MISC 08-390779

July 1, 2010

ESSEX, ss.

Trombly, J.


Related Cases:

This case comes before the Court on Plaintiffs’ Motion for Summary Judgment. The action was commenced on December 30, 2008 by the Plaintiffs, appealing the decision of the City of Gloucester Zoning Board of Appeals (“ZBA”), pursuant to G.L. c. 40A § 17, granting a special permit and variance allowing the applicant/defendant, George B. Foote, Jr., Trustee, to demolish and reconstruct a structure on property located at 19 Squam Rock Road, Gloucester (“The Premises”).

On September 30, 2009, Plaintiffs moved for Summary Judgment and filed a supporting memorandum and exhibits. Defendants’ Opposition to Summary Judgment was filed on November 24, 2009, and Plaintiffs’ Reply was filed on December 29, 2009. On January 5, 2010 a Summary Judgment Hearing was held and the matter taken under advisement; also on that date, Defendant’s Motion to Strike Computer Modeling Images and Motion to Strike Plaintiffs’ Supplemental Answers to Interrogatories were argued and taken under advisement.

Based on the record as assembled by the parties pursuant to Mass. R. Civ. P. 56 and submitted to the Court, I find that the following facts are not in dispute and justify Summary Judgment in favor of the Defendants.

1. The Plaintiffs, Justin E. Gale, Henry W. Gale, Peter P. Gale, Benjamin W. Gale and Emily A. Gale (the “Gales”) are the owners of 17 Squam Rock Road, Gloucester, Massachusetts, a property that abuts the Premises, and assert that they are aggrieved by a December 11, 2009 decision of the Defendant ZBA.

2. The Defendant, George B. Foote, Jr., Trustee under the 1988 Revocable Trust Indenture of Anna Putnam Foote dated October 27, 1988, of 61 Judy Farm Road, Carlisle, Massachusetts (the “Applicant”), is the owner of the Premises, located at 19 Squam Rock Road, Gloucester, Massachusetts. The Premises is held in trust for the beneficiaries of said Trust, the Foote family members.

3. The Premises is located in Zoning District R-2 (low/medium residential). The Premises is pre-existing nonconforming with respect to lot area, lot width, frontage, front yard setback, and rear yard setback.

4. The Plaintiffs’ property (the “Gale Property”) surrounds and abuts the Premises on the southeasterly and southwesterly boundaries of the Premises. The Gale Property is improved with a two-story residential structure approximately 3000 square feet in size, and a smaller 1.5 story accessory structure.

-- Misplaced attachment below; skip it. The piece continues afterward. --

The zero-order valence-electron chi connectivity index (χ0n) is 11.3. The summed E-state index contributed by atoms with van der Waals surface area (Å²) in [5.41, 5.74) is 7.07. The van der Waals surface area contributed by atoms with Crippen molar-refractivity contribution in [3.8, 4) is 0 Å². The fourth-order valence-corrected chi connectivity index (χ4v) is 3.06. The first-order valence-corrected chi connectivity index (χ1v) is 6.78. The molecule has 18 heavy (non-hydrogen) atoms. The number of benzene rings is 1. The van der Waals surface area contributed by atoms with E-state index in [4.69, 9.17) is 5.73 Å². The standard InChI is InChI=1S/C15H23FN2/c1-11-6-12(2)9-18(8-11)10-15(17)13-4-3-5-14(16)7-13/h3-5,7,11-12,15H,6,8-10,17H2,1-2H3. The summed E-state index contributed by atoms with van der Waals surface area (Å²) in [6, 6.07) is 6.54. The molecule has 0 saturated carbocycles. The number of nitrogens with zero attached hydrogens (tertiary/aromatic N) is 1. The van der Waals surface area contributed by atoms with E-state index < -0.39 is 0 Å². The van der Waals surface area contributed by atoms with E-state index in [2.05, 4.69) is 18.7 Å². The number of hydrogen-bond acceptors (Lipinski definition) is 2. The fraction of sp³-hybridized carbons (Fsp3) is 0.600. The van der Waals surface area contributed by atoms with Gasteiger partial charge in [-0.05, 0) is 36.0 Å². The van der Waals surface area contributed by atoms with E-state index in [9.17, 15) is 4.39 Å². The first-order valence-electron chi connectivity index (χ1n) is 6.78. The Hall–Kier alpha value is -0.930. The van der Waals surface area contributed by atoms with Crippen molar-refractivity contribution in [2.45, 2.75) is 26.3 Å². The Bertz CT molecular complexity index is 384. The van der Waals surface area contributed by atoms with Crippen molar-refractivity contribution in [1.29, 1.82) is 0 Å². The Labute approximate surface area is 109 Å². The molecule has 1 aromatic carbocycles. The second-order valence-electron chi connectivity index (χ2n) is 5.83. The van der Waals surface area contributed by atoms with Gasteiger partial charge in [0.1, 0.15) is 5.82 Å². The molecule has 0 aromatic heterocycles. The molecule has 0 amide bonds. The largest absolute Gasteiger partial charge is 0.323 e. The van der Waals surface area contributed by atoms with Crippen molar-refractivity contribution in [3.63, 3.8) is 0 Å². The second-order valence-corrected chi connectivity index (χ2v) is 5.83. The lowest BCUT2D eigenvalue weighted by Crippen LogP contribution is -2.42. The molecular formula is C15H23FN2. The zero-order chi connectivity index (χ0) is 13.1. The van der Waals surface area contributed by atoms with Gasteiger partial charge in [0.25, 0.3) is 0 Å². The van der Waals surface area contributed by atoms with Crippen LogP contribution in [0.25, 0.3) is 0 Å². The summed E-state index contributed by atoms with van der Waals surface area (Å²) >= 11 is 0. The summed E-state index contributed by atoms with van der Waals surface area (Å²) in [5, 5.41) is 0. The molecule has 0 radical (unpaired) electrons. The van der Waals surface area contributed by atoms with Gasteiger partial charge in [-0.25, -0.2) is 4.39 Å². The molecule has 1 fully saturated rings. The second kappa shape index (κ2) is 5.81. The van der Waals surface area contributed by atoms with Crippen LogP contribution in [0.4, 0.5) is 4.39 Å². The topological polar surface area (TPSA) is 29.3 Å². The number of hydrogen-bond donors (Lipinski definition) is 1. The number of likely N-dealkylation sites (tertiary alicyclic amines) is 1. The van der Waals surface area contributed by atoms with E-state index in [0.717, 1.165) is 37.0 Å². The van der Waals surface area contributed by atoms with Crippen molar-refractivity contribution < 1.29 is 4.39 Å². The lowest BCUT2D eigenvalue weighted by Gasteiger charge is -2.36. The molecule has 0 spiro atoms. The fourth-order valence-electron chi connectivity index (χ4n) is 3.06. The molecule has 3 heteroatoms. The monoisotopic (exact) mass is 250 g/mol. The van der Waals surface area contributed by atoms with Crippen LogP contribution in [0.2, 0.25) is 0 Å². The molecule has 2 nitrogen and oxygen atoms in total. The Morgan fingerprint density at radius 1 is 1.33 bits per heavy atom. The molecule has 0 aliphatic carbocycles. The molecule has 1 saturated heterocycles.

5. Both the Premises and the Gale Property are located on the coastal peninsula of Annisquam, in the area known as Cape Ann. Both properties enjoy views of the ocean and the historic Annisquam lighthouse. A Decision Sketch showing the two lots and the surrounding area is attached hereto.

6. The Premises is bounded on the northwest by Ipswich Bay and the Annisquam River, and on its northeasterly side is bounded by preserved open space owned by the Squam Rock Land Trust.

7. The Premises slopes from approximately 30-33 feet in elevation at its southeasterly bound to 14-15 feet at the edge of the coastal bank, an estimated 15 foot change in elevation over approximately 145 feet.

8. The area surrounding the Premises includes lots and houses of various sizes, including lots smaller and larger than the Premises.

9. The Premises is accessed via a right of way from Squam Rock Road, a private way, over the Gale Property.

10. The Gale Property and the Premises once comprised a single lot, purchased by Lyman Gale in 1900. In 1961, Lyman Gale died and the property was divided into two lots with a cottage on each. The right of way over the Gale Property was created at that time. The two parcels were conveyed to Lyman’s children Winsor Gale and Priscilla (Gale) Smith. Winsor Gale’s lot (the Gale Property) was eventually transferred to his children, Joan, Jem and Justin. Justin Gale, a plaintiff herein, then purchased his siblings’ shares and over time conveyed partial ownership to his children, the remaining plaintiffs named herein. Priscilla (Gale) Smith’s lot, the Premises, was conveyed to her daughter Anna Foote upon her death. In 1988, Anna conveyed the Premises to the family trust that currently holds title.

11. Essentially, the Gale Property and the Premises are derived from a shared family compound with a common driveway.

12. In September 2008, the Defendant/Applicant Mr. Foote (the “Applicant”) applied to the ZBA for (1) a special permit to alter/expand the existing non-conforming structure, and (2) variances in order to allow for the proposed new structure to be built with reduced setbacks.